He had developed an especially strong friendship with Mary’s father. In 1840, Rev Lauten called upon an ailing Mr Taylor and his family at least 30 times within a 10-month period, comforting and counselling them through Mr Taylor’s painful illness.
When Mary’s father died in December 1840, the Taylors invited Rev Lauten to conduct the funeral and blessing, an invitation which was humbly accepted.
Mr Taylor undoubtedly made a lasting impression on Charlotte, portraying him as ‘Hunsden Yorke Hunsden’ in The Professor, and as ‘Hiram Yorke’ in Shirley.
Rev Lauten must have also made an impression on Charlotte, as he was himself immortalised in Shirley as a German Moravian Minister.
Another character in Shirley is ‘Mathew Yorke’, based upon Mary Taylor’s eldest brother and heir to the family estate, Joshua Taylor.
He is the Taylor that Charlotte and Mary remained the most secretive about. Charlotte is said to have been fascinated by him.
Wanting to keep her identity hidden, Charlotte published her novels under a pseudonym. After reading Shirley, Joshua said that the author was either a relative, or someone who knew him intimately.
Joshua would become ever closer to the Moravian Church, even closer than his father had been. Shortly before his father’s death, Joshua married a member of Gomersal Moravian Church, Jane Lister Charlesworth.
Jane’s family hailed from Hightown, not far from where Patrick Brontë had once lived. She was a descendant of James Lister, the landlord at the inn where Luddites had plotted their attack on Rawfolds Mill in 1812. Charlotte would use the memory of this attack as one of her themes in Shirley.
Soon after his father’s death, Joshua became a full member of the Moravian Church, and was appointed to the church committee.
As a member of the committee, there would have been reason and opportunity for him to mix with the Fulneck Moravians, including the real Jane Eyre.
Gomersal and Fulneck are only a five-mile walk apart. Conversely, there would have been many occasions, both religious and social, for Moravians at Fulneck to travel to Gomersal, perhaps to be as guests at the Taylor’s Red House, as John Hartley had once been.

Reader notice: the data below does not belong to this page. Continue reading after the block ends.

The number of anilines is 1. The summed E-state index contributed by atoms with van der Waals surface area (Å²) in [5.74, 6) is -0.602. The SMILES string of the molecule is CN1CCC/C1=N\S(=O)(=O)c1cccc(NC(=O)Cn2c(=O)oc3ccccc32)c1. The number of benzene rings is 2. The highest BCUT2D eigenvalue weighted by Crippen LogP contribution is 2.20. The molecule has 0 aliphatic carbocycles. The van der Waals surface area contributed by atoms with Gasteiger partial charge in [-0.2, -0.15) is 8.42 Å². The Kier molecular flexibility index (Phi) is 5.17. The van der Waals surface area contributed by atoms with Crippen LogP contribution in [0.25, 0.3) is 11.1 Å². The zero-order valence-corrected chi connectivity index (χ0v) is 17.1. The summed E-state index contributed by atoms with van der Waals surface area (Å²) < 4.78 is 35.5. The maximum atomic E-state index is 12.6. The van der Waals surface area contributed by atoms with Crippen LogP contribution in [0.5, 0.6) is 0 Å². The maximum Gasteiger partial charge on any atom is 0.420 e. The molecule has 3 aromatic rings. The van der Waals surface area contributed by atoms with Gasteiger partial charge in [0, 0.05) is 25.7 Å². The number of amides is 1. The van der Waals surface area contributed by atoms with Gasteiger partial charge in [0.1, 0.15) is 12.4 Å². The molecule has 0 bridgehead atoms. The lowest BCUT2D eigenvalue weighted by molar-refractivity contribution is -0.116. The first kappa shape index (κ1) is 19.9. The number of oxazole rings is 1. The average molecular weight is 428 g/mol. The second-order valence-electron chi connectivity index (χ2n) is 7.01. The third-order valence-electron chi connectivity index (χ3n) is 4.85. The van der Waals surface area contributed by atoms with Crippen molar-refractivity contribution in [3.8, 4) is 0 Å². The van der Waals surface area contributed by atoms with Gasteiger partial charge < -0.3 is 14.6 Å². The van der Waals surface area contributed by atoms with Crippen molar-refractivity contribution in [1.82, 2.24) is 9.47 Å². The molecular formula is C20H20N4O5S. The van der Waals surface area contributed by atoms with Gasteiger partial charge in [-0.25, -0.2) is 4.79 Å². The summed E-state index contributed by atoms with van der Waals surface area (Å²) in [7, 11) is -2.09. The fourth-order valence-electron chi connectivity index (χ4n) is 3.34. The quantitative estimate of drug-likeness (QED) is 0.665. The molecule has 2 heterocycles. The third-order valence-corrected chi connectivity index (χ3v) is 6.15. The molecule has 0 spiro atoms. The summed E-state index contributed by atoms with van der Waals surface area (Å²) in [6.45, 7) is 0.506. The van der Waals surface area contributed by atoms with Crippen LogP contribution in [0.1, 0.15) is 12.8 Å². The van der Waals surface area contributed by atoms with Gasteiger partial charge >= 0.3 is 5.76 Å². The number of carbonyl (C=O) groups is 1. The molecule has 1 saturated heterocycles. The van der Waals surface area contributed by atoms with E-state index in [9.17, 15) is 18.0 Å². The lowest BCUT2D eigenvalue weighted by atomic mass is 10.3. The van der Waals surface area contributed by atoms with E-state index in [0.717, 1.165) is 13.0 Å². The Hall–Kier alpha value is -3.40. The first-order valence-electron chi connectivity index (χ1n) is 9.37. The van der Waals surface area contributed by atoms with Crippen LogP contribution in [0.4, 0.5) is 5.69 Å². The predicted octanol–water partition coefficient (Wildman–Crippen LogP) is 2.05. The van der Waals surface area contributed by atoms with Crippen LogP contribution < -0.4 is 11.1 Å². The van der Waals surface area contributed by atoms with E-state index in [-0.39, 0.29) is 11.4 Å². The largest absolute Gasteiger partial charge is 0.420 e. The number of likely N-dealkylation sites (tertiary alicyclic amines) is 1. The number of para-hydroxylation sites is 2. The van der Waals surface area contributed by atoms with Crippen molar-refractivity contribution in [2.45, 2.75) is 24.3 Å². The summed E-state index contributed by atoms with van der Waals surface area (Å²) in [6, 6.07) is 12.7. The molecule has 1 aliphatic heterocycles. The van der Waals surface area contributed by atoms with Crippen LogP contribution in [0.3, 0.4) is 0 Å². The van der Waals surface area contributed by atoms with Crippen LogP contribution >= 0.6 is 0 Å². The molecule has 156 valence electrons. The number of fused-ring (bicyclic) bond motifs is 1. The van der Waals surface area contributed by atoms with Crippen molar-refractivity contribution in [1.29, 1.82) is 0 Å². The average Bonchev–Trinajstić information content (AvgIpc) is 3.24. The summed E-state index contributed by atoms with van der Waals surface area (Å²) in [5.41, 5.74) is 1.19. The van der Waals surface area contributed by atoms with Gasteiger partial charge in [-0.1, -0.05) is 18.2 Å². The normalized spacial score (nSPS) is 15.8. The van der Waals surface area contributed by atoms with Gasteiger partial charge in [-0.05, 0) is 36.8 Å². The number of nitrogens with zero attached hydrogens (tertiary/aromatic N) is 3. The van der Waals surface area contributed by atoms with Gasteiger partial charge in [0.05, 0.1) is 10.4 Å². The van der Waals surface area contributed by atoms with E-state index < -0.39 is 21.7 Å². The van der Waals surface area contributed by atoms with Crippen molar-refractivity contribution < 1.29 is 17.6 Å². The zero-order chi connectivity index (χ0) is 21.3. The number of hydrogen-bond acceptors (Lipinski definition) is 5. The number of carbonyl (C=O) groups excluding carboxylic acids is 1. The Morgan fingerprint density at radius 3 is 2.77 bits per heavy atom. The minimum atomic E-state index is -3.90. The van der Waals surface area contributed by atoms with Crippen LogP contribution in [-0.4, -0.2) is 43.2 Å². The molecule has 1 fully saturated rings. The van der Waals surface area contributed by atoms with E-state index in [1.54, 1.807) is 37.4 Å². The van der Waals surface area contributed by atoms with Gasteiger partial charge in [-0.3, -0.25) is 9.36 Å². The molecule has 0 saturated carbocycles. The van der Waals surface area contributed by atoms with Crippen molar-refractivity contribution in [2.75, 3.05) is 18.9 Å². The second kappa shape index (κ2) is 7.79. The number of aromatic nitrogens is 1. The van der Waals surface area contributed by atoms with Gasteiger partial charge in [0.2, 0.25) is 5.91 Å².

There is another connection between Miss Eyre and the Taylors of Red House.
In 1845, Mary Taylor emigrated to Wellington, New Zealand, where she joined her youngest brother William Waring Taylor.
They were soon accompanied in by Miss Eyre’s brother, the explorer Edward John Eyre, who was the newly-appointed Lieutenant-Governor in New Zealand. The two men corresponded with each other, and served on at least one committee together.
It’s very probable that the Miss Eyre of Fulneck and the Taylors of Red House knew, or at least knew of, each other.
The Taylors would continue to be prominent members of the Moravian Church until the end of the First World War.
Gomersal Moravian Church is open this Saturday, December 3, from 10am until noon, for its annual Christmas Fair.
My own research into the real Jane Eyre from Fulneck has identified numerous connections with the Brontës that go beyond mere coincidences.
I shall be presenting my findings at a lecture for the Spen Valley Historical Society in May 2017.
Red House Museum closes for good on Wednesday, December 21.
You can see the famous home that gave rise to three (or four?) of Charlotte Brontës novels, in all its Christmas glory, at the Red House Christmas Special on Sunday December 11, between 12noon and 4pm.
Please show your support.